Sunday, September 21, 2008

The Believers, by Zoe Heller


The Believers is Zoe Heller’s third novel. Her previous book was the phenomenally successful Notes On A Scandal.

While her first novel I didn’t enjoy much (it seemed unfocused), and her second featured a perfectly suspenseful plot that ticked along without missing a beat, The Believers is somewhere in-between these two novels in style.

There’s plenty of wit, brilliantly turned sentences and smart observations, but not much of a plot really. Heller seems to have started her book with a concept for which a plethora of ideas sprouted in her mind, but no plan on how she would actually finish her novel, or even arrange such spontaneity.

When compared to Notes On A Scandal, which was so poised, The Believers is a loose, freewheeling riff on the problems of family life.

The theme of the book, starkly encapsulated in the ironic title, is about the disparity between our idealistic beliefs and how life is really lived.

The book follows an atheist Jewish family, the Litvinoffs. The family is headed by a famous civil rights lawyer, Joel, who suffers a stroke at the start of the book. For the rest of the novel we experience the other family members playing out their own personal dramas, while Joel withers away in a hospital ward.

Politically the family is to the left, yet worryingly their daughter Rosa is dabbling with orthodox Judaism while the other daughter, Karla, is an obese loser in an unhappy marriage. The mother, Audrey, is an overbearing, self absorbed and unsupportive monster.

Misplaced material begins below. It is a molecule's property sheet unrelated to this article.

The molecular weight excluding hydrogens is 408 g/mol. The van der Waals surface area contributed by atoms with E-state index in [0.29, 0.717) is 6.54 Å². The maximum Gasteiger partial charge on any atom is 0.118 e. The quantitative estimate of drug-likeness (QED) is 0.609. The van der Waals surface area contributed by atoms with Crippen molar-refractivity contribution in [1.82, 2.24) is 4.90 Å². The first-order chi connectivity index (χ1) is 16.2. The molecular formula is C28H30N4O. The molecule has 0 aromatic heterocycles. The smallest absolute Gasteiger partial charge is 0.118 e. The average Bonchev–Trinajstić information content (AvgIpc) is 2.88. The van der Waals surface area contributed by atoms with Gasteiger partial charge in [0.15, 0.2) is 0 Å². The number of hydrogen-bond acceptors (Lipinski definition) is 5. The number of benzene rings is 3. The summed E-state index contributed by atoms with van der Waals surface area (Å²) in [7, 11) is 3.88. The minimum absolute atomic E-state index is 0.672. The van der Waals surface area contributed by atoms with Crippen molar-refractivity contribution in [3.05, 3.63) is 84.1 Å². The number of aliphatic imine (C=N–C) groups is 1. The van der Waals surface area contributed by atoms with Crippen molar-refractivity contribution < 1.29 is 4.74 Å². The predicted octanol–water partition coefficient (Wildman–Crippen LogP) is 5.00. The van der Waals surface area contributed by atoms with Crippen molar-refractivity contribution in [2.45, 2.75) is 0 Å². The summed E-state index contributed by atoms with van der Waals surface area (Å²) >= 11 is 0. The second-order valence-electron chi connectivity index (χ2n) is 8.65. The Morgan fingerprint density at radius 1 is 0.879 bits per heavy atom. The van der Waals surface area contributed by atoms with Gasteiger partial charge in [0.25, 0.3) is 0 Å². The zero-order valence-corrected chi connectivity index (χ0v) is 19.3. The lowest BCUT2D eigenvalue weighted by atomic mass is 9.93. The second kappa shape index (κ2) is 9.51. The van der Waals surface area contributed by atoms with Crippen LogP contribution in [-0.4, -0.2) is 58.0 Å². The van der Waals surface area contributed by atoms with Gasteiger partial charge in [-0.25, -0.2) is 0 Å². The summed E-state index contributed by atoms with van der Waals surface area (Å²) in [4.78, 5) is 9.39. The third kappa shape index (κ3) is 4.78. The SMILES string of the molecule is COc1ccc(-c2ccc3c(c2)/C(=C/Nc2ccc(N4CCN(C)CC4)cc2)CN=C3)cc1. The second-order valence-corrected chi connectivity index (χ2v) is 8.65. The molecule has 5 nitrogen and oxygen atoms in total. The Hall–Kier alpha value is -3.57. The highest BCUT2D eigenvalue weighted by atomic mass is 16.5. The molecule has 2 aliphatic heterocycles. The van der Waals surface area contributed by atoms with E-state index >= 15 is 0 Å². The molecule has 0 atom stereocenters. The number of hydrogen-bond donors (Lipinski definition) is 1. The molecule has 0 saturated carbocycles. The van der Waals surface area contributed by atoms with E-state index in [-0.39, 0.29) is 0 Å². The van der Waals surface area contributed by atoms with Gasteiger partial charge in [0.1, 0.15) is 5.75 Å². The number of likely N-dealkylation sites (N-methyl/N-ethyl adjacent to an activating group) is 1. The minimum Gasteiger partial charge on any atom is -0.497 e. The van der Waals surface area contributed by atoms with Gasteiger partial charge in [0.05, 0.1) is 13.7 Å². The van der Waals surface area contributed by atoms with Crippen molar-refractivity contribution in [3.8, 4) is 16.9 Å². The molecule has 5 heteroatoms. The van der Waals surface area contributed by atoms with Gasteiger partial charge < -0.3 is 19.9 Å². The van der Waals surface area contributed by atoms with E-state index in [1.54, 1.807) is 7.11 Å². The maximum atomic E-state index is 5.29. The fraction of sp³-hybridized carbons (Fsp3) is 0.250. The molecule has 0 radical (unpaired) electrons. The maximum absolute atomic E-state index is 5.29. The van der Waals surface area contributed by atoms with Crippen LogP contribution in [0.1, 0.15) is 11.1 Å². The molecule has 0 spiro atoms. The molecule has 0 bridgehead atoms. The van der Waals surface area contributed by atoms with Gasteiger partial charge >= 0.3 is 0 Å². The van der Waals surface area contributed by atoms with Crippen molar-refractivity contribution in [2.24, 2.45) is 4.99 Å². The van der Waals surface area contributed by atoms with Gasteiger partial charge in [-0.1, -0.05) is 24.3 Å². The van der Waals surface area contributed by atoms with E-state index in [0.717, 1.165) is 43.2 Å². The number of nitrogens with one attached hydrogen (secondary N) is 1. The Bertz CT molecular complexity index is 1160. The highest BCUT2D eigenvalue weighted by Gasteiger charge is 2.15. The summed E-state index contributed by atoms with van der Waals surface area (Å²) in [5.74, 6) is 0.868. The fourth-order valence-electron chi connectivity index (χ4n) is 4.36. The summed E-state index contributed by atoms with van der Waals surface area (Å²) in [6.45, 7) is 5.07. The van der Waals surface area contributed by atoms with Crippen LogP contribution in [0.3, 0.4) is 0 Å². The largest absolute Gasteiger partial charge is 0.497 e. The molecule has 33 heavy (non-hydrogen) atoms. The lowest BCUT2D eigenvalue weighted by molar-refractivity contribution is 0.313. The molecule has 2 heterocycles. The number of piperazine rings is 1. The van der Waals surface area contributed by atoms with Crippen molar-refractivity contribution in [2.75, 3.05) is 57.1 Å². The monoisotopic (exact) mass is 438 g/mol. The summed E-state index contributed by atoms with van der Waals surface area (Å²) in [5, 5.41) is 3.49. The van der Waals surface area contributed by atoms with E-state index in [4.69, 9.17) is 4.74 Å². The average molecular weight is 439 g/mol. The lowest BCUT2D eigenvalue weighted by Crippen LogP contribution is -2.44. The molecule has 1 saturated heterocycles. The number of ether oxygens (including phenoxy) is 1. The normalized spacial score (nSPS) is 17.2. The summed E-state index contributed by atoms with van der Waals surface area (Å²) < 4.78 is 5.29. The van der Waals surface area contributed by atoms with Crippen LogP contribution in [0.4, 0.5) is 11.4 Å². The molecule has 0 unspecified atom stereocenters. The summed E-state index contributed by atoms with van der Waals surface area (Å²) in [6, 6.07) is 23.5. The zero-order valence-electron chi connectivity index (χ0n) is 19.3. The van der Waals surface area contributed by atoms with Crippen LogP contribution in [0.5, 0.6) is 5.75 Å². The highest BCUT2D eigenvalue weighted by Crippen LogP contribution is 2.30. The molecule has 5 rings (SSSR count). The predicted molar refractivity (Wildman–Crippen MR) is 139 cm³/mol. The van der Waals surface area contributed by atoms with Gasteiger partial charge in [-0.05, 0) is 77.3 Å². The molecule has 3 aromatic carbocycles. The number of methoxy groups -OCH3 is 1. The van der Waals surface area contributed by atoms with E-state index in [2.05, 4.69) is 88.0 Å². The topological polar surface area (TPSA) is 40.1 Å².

I couldn’t quite figure out what the take away from the novel was. It’s comes across as a Woody Allen / Christina Stead style slice-of-life story. Allen's Hannah and Her Sisters kept coming to mind as I read.

The book promises a thought out thesis on the ironies of political and ideological belief systems, how we’re all basically hypocrites, but Heller seems to prefer making a string of smart observations without figuring out any conclusions to the issues she raises.

In a sense you’re led to believe that this will be a political novel with a trenchant look at the delusions and vanities of sixties counter-culture and the liberal politics it spawned. But Heller only stands at the gates of her theme looking in.

Indeed, Heller on the final pages leaves her reader in a literal black hole trying to figure out what will happen to one of her characters next. You get the distinct impression that she simply didn’t know how to finish the book.

As you can probably tell from this review, I preferred Notes On A Scandal. I enjoy these Christina Stead style novels that take a scalpel to their characters, but found that Heller had set herself an ambitious theme which she couldn’t deliver on.

Sometimes her characters were not properly integrated with the ideas that the book purported to explore. For example, the adopted son Lenny, whose biological mother was in prison for activities related to a radical political group she was involved in, seemed tacked on. The reference to Lenny’s mother’s extremist politics comes across as an irresistible joke that Heller could not help but indulge in.

Having said that, there’s a lot of good stuff to be savoured in this novel. I laughed out loud a lot at Heller’s brilliantly dark humour and pithy observations. It’s just a shame Heller couldn’t pull everything together into a coherent whole. Her heart seemed to be more with the characters of the daughters Rosa and Karla, while the mother, Audrey, looks like a grotesque invention, something made up and not real. Heller's real theme seems to be, strangely enough, lonliness.

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